What makes athletics so special — more than any other extracurricular activity — that it deserves special admissions procedures?
The benefits that the school gives to its students in admissions — whether they be athletic recruitment, legacy status, or development applicants — perpetuates social hierarchies.
Endowed scholarships ought to be open to almost anyone. They no longer change the total amount of financial aid that one receives, so it only makes sense to create them in such a broad way that they’re used every year.
It would be marvelous if we realize that our votes affect the honor system. This issue would become a wedge that divides the campus because of the strong, conflicting opinions on it.
Recently, I proved with demographic data that the Street is socioeconomically segregated and that sports teams feed into certain eating clubs. The recently leaked subset of Ivy Club’s 2017 Bicker cards now explain why my findings are right.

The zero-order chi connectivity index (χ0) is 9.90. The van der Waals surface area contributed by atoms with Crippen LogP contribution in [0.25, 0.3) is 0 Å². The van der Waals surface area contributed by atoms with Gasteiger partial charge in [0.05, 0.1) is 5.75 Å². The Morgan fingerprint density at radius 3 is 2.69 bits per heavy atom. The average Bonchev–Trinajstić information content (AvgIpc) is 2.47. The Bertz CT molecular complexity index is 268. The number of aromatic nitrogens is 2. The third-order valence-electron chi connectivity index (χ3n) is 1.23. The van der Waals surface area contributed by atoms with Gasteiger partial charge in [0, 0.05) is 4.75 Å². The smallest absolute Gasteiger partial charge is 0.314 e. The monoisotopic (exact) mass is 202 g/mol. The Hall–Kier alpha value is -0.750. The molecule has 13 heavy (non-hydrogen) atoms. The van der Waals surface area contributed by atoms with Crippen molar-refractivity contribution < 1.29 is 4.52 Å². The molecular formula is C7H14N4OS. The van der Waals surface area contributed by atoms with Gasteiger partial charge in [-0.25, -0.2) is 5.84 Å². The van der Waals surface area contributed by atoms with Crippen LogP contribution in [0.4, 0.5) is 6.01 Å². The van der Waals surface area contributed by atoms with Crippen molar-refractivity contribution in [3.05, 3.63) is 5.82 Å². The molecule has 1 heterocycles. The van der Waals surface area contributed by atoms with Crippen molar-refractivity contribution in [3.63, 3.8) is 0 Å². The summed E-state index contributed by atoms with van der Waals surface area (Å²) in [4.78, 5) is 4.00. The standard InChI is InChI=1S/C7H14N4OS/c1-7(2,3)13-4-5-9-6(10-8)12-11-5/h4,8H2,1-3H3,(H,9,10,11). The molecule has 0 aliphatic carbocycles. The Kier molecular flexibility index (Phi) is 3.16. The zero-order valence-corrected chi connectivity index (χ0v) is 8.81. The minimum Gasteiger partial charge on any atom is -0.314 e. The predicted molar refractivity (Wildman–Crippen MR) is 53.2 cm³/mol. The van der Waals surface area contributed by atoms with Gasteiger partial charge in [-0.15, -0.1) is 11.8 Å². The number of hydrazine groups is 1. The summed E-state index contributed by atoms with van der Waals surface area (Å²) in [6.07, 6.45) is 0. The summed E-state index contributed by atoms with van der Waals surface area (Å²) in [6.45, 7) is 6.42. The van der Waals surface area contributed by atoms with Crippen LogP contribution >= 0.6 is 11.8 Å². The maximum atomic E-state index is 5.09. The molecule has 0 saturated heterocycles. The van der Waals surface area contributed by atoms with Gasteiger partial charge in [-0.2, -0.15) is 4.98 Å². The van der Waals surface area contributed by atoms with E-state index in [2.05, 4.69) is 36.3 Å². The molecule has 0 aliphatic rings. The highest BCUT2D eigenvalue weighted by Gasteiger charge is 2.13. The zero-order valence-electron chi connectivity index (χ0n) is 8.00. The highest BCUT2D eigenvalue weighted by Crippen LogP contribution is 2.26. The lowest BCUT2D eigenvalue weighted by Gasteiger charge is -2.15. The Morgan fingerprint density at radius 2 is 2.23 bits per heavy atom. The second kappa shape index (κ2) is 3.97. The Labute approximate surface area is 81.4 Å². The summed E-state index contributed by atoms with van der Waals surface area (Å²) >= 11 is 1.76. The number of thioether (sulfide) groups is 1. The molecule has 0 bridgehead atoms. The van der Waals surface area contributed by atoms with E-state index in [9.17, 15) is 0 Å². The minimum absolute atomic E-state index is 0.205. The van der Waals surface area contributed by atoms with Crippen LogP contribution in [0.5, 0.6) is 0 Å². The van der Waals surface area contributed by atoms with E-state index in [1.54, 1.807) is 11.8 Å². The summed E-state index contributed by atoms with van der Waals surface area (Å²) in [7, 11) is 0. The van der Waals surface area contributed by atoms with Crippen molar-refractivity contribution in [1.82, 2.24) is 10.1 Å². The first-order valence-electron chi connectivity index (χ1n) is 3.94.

The data shows not only that students of certain concentrations dominate particular eating clubs but also that members of certain eating clubs dominate entire departments — including some of Princeton’s largest.
Bicker is often presented as a socially meritocratic process, but it’s different for athletes.
Ivy is indeed the most international club. Colonial is mostly engineers and science majors. Cottage has the highest percent of athletes, with Cannon a close second.
While University students comfortably use drugs in their ivory castles and lavish mansions, someone in a different part of the world is suffering for their selfish decisions.
Outside of class, I barely notice my friends’ political beliefs. They’re one component of many that makes them unique individuals. If I feel uncomfortable about the direction of our conversations, I switch the subject.